Text/Instant Messaging


Online social networks


Streaming online video


Shopping and other online consumer services


Online financial services (banking, paying bills, etc.)


Streaming/downloading online audio (music podcasts, radio, etc.)


Online video calls and conferences


A notable omission from this list is online gaming. As we’ve explained previously, many online games (e.g., MMO and FPS games) don’t play nice with latency. Also absent are VPNs; they don’t work well with latency, either.

When Satellite Internet Isn’t “Good and Reliable”

Satellite ISP users will have trouble using two applications from the list above: streaming online video and online video calls and conferencing.

While streaming video is not an interactive application (thus latency doesn’t much matter), video streams devour lots of data. Devices like HD TVs and especially UHD TVs will smash a through a subscriber’s data cap from a satellite ISP in a matter of hours given normal usage.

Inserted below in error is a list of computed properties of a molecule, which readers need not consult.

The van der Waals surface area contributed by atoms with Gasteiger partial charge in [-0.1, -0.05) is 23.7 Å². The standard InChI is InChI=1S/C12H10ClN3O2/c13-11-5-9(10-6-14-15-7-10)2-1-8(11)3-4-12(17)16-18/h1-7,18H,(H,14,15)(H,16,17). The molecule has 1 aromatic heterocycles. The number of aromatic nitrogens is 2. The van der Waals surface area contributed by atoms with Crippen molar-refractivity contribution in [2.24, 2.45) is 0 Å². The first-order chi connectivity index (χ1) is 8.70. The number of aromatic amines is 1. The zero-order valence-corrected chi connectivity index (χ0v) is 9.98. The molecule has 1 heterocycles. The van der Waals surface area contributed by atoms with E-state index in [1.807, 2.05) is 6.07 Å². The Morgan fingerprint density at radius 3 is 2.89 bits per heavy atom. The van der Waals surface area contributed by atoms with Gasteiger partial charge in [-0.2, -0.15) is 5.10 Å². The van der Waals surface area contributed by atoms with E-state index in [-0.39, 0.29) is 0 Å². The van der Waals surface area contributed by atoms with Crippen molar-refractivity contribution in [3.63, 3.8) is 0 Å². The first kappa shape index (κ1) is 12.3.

Do the math: streaming a video with HD quality (1080p) uses 4.7 GB per hour. If you’re watching a full-length movie, your device will consume well over 10 GB of data. Now, look at your data plan from your satellite ISP. You suddenly realize that in just a couple of hours, you’ve spent over 25% of your monthly allotment of data (if your plan allots you 40 GB per month).